trial testimony. He also stated that, in the tape recorded interview, Paul had not included any reference to oral sex during the first incident.

    On redirect examination, Saviagno explained the method by which he and Paul, during the initial interview, attempted to narrow the possible dates of the incidents. The prosecutor then asked Saviagno about his job assignments in the Cambridge police department. Saviagno testified, over the defendant's objections, that one of his assignments was as commanding officer of the sexual assault unit and, in that capacity, he had investigated approximately 300 cases of sexual assault. Saviagno was then asked about the process used in interviewing alleged victims of sexual assaults. He testified that the process of interviewing "victims" in those cases varied according to the age, demeanor, and mental state of the "victim." He stated that children, generally, would be interviewed four or five times, whereas adults were typically interviewed only two or three times. The prosecutor then engaged the witness in the following colloquy:

    PROSECUTOR: "And, would you tell us, Sergeant, whether or not you have an opinion as to whether in your initial discussions with victims, [you] tend to get more or less than the complete details that you eventually learn regarding the incident?"

    . . .

    SAVIAGNO: "Yes."

    PROSECUTOR: "And, would you tell us what that opinion is, Sergeant?"

    DEFENSE COUNSEL: "Objection."

    THE COURT: "Overruled. He may elaborate."

    SAVIAGNO: "The first, usually the first meeting with the victim is a process of laying the groundwork for an interview, which is just to meet the victim, gain the victim's confidence, to reaffirm the victim that we are there to be supportive, and that the information we get is going to have to be reported and passed on to the District Attorney and get the person comfortable as to what the process is, the court process, supportive processes, psychological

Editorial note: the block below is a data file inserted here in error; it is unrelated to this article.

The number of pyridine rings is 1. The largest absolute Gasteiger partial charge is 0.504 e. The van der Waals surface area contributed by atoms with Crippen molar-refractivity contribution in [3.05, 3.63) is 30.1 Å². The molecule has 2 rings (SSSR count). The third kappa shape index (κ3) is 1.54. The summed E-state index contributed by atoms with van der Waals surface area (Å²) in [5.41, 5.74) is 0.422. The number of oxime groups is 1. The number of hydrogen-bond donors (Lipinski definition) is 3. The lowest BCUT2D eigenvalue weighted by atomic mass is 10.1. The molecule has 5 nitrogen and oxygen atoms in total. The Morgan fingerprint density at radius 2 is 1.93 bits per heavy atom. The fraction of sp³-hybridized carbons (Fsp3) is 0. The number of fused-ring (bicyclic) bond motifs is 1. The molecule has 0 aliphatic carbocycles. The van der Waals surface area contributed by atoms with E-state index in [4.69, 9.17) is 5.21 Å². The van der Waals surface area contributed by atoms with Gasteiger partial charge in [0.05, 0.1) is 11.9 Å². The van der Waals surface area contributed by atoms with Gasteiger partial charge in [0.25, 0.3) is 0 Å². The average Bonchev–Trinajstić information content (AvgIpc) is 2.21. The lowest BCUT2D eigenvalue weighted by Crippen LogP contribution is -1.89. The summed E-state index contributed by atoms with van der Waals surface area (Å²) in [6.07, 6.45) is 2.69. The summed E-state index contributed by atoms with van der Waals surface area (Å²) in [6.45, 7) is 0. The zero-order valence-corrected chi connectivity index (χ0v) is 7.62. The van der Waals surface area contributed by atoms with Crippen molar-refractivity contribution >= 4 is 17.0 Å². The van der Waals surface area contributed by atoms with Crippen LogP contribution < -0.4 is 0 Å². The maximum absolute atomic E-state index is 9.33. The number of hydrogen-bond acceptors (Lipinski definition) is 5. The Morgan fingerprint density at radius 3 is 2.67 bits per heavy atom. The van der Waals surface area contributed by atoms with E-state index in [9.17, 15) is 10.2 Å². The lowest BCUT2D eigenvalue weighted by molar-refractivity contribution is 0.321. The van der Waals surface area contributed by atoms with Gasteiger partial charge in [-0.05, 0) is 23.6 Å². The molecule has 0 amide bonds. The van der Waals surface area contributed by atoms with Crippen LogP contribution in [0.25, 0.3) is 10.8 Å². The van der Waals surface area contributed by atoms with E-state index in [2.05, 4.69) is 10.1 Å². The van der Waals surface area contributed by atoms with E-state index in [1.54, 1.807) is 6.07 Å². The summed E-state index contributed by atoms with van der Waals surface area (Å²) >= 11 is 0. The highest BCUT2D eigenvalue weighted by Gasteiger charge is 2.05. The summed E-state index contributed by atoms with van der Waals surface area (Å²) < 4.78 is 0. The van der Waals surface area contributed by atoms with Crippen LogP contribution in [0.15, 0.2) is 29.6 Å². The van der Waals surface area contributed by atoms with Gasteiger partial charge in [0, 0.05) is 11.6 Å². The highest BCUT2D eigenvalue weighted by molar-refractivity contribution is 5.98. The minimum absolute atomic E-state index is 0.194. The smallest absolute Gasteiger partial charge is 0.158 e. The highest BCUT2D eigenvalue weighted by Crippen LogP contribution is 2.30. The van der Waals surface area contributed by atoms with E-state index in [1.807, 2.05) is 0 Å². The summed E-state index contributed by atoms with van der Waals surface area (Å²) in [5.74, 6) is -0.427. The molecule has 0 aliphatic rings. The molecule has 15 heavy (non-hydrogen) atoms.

Page 521

    supports, and let the victim know exactly what they are going to have to contend with in the course of the prosecution of the case."

    In response to other questions, Saviagno explained that in some cases a "victim" might reveal what happened in detail at the first meeting, but in most cases "victims" provide further details of the incident over the course of the interview process.

    The witness was then asked:

    PROSECUTOR: "And at some point in your discussions with . . . [Paul], in this case, Sergeant, did he tell you about the alleged oral sexual contact that had occurred in the car?"

    DEFENSE COUNSEL: "Objection."

    SAVIAGNO: "Yes; he did."

    THE COURT: "No. She can have that."

    SAVIAGNO: "Yes; he did, Your Honor."

    On appeal, the defendant claims that the Commonwealth was allowed to introduce Saviagno's opinion that "the changes in . . . [Paul's] story were consistent with the way in which truthful victims of sexual assaults relate their stories," and the admission of such testimony was error because it allowed the witness to comment on Paul's credibility. See Commonwealth v. Dickinson, 394 Mass. 702 , 706-707 (1985); Commonwealth v. Triplett, 398 Mass. 561 , 567 (1986); Commonwealth v. Ward, 15 Mass. App. Ct. 400 , 401-402 (1983); Commonwealth v. Long, 17 Mass. App. Ct. 707 , 708 (1984), for cases where the court held that one witness cannot be asked for his opinion or cannot otherwise comment on the credibility of other witnesses.

    Contrary to the defendant's assertion, Saviagno did not give his "opinion" on Paul's credibility or on any other topic. Contrast Commonwealth v. Wolcott, ante 200, 207 (1990). Clearly, one of the prosecutor's questions was in a form devised to obtain the opinion of a witness. Despite the form of the question, however, Saviagno's answer did not contain his

    Page 522

    opinion. Rather, his response was a description of the process used in interviewing individuals who claimed to be victims of sexual assaults. [Note 4]

    The limited nature of Saviagno's testimony on redirect examination distinguishes this case from the Dickinson-Triplett-Ward-Long line of cases. The defense had cross-examined both Paul and Saviagno regarding Paul's failure to inform the detective, at least in his initial interview, of all the details of the first sexual assault. The Commonwealth was entitled to have Saviagno explain the interview process in order that the jury could fairly evaluate Paul's initial omission. Compare Kelley v. Boston, 296 Mass. 463 , 465-466 (1937)(one witness allowed to testify as to reason for another witness's omission). By itself, Saviagno's testimony that in "most cases" individuals remember more details at successive interviews was not a comment on Paul's credibility. At no time did he state that in his experience an individual, complaining of a sexual assault, becomes more truthful as the interviews proceed or that he thought Paul was truthful, despite the omission, because he fit the mold of "most cases." Further, the judge's prompt instruction to the jury that it is for the fact finder to determine whether an allegation of sexual assault is true (see n.4), removed any possibility of error.